Film Review: A Dog’s Purpose

Adapted from W. Bruce Cameron’s 2010 novel — with a few changes — A Dog’s Purpose is a charming, and at times, sentimental tale of a dog’s life and his purpose on earth, vis-à-vis humans. Narrated by the dog Bailey (voice of Josh Gad) the film starts off with a young Red Retriever being adopted by eight-year-old Ethan (Bryce Gheisar) and his mom under fortuitous circumstances despite the father’s initial objections.  The frisky and chirpy Bailey bonds well with Ethan, getting his young master into trouble and demonstrating his undying loyalty and unconditional love on more than one occasion.

The latter half of the film is devoted to Bailey’s incarnations — as Ellie, a female German shepherd police dog; with Carlos (John Ortiz as his handler); as a Corgi (Tino) with Maya, a lonely college student as owner and as a mistreated and neglected Saint Bernard who, after being abandoned, ultimately finds his way to a now grown-up, companionless Ethan (Dennis Quaid), when a dog’s multiple purposes are revealed!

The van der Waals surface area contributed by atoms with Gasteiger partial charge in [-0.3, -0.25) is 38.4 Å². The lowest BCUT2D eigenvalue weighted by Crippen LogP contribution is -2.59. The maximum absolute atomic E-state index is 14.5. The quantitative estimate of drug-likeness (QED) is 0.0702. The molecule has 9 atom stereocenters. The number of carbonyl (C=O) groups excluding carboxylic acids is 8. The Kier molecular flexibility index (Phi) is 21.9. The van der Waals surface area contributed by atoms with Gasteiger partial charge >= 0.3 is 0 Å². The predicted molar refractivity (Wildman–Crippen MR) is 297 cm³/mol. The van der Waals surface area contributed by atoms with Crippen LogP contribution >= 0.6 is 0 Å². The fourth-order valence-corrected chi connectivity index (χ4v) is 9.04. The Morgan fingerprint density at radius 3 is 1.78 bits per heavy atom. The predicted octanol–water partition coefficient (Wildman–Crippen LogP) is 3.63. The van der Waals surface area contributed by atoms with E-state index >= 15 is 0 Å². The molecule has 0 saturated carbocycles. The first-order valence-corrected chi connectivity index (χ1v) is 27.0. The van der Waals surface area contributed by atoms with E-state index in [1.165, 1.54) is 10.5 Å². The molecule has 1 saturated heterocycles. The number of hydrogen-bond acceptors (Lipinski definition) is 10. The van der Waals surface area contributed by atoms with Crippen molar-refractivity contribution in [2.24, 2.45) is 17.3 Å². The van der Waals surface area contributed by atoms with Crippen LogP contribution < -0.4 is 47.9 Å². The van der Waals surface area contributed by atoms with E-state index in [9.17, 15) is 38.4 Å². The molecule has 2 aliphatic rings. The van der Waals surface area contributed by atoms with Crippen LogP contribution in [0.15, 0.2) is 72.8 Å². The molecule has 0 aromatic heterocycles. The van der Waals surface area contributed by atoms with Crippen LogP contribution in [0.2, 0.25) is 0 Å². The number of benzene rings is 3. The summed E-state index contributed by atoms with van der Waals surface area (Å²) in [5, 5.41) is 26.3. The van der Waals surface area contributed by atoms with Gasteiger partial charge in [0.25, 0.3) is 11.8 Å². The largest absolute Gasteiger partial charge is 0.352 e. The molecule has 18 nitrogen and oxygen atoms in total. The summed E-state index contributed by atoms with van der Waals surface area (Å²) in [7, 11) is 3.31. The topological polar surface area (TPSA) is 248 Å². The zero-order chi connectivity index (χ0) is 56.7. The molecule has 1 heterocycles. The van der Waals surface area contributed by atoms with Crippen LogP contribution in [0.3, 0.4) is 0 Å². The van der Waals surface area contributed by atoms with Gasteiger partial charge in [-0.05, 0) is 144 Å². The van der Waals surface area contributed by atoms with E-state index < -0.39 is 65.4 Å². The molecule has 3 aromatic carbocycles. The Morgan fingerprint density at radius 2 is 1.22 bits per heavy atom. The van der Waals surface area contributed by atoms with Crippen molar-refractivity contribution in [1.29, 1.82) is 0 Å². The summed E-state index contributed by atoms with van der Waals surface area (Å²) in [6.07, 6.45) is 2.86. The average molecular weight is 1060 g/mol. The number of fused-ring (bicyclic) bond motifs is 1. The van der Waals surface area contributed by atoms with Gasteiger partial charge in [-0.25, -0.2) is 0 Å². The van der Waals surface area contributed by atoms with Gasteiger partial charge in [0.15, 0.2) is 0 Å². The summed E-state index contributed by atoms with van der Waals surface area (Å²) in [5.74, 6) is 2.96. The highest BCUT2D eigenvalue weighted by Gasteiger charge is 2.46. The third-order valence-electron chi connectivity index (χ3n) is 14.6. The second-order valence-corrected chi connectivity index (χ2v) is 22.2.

A Dog’s Purpose is a tenderly made, reasonably well-crafted film – well, there are a few contrived situations such as when the teenaged Ethan’s (KJ Apa) house is burnt down or Josh Gad’s voice being used for the female dog too. Performances are good, especially Bryce as the young Ethan and Britt Robertson as the teenaged Hannah in love with Ethan. But the film really belongs to man’s (humans’ actually) four best friends portrayed by the different species of canines — cute and cuddly, devoted and dutiful, loveable and loyal. The dogs’ trainers too need to be complimented as much as director Hallstrom (My Life as a Dog, Hachi: A Dog’s Tale).

The film is bound to appeal to kids and dog lovers in particular, and is bound to prove a tear-jerker each time the canine passes on to its afterlife.

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